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TO THE GENERAL ASSEMBLY OF THE PRESBYTERIAN CHURCH IN THE UNITED STATES.

May, 1789.

GENTLEMEN, I receive with great sensibility the testimonial given by the General Assembly of the Presbyterian Church in the United States of America, of the lively and unfeigned pleasure experienced by them on my appointment to the first office in the nation.

Although it will be my endeavour to avoid being elated by the too favorable opinion, which your kindness for me may have induced you to express of the importance of my former conduct and the effect of my future services, yet, conscious of the disinterestedness of my motives, it is not necessary for me to conceal the satisfaction I have felt upon finding, that my compliance with the call of my country, and my dependence on the assistance of Heaven to support me in my arduous undertakings, have, so far as I can learn, met the universal approbation of my countrymen.

While I reiterate the professions of my dependence upon Heaven, as the source of all public and private blessings, I will observe, that the general prevalence of piety, philanthropy, honesty, industry, and economy seems, in the ordinary course of human affairs, particularly necessary for advancing and confirming the happiness of our country. While all men within our territories are protected in worshipping the Deity according to the dictates of their consciences, it is rationally to be expected from them in return, that they will all be emulous of evincing the sanctity of their professions by the innocence of their lives and the beneficence of their actions ; for no man, who is prof

ligate in his morals, or a bad member of the civil community, can possibly be a true Christian, or a credit to his own religious society.

I desire you to accept my acknowledgments for your laudable endeavours to render men sober, honest, and good citizens, and the obedient subjects of a lawful government, as well as for your prayers to Almighty God for his blessing on our common country, and the humble instrument, which he has been pleased to make use of in the administration of its government.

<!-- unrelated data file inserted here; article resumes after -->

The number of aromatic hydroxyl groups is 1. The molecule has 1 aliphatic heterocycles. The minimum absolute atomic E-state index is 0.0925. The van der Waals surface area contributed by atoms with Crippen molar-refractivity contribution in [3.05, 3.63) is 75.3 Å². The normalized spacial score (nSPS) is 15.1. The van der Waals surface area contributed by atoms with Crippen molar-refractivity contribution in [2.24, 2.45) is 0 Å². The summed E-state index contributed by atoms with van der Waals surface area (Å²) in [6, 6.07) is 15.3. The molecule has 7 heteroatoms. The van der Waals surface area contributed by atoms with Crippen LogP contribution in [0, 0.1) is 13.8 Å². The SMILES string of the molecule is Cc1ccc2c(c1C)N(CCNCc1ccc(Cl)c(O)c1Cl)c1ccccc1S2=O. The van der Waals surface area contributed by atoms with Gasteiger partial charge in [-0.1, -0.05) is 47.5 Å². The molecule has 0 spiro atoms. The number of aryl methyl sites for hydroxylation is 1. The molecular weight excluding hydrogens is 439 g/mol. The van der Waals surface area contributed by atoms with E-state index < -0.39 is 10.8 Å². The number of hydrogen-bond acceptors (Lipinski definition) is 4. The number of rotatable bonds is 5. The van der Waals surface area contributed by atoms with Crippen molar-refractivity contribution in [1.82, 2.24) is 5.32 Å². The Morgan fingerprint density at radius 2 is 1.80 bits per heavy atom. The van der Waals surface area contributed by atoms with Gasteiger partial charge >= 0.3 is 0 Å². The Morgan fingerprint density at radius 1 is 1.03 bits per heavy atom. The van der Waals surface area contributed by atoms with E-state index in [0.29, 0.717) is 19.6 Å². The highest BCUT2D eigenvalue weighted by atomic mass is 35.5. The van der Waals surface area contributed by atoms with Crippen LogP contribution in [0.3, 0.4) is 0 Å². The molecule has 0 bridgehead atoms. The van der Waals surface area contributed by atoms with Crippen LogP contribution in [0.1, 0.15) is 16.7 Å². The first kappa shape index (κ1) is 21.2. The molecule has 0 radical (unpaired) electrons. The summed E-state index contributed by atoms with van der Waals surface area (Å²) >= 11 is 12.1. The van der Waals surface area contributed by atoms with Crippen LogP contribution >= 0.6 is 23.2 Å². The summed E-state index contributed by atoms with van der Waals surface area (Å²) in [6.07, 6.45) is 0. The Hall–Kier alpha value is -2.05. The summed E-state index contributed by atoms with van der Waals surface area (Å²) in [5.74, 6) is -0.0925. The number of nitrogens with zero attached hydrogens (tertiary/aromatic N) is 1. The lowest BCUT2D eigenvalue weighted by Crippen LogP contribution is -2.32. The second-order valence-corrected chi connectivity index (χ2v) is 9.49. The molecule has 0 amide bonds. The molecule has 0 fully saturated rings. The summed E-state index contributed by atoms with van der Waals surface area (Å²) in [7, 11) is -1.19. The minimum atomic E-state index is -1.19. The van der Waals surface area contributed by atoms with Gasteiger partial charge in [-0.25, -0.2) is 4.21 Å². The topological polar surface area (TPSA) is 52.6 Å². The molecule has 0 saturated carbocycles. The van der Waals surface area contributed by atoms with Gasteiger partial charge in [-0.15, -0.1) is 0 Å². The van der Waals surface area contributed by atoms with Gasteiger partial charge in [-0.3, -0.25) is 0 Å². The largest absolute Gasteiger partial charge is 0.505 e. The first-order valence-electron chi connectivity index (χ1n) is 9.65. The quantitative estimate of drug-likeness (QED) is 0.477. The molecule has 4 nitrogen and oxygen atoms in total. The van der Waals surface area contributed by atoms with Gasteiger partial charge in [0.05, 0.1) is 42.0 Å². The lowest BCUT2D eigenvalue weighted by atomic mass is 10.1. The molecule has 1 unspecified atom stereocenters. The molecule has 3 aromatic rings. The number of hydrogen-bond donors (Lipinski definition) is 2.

GEORGE WASHINGTON.

TO THE BISHOPS OF THE METHODIST EPISCOPAL CHURCH IN THE UNITED STATES.

May, 1789.

GENTLEMEN, I return to you individually, and, through you, to your society collectively in the United States, my thanks for the demonstrations of affection and the expressions of joy, offered in their behalf, on my late appointment. It shall still be my endeavour to manifest, by overt acts, the purity of my inclinations for promoting the happiness of mankind, as well as the sincerity of my desires to contribute whatever may be in my power towards the preservation of the civil and religious liberties of the American people. In pursuing this line of conduct, I hope, by the assistance of Divine Providence, not altogether to disappoint the confidence, which you have been pleased to repose in me.

It always affords me satisfaction, when I find a concurrence in sentiment and practice between all VOL. XII.

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conscientious men in acknowledgments of homage to the great Governor of the Universe, and in professions of support to a just civil government. After mentioning, that I trust the people of every denomination, who demean themselves as good citizens, will have occasion to be convinced, that I shall always strive to prove a faithful and impartial patron of genuine, vital religion, I must assure you in particular, that I take in the kindest part the promise you make of presenting your prayers at the throne of grace for me, and that I likewise implore the divine benediction on yourselves and your religious community.

TO THE GENERAL COMMITTEE, REPRESENTING THE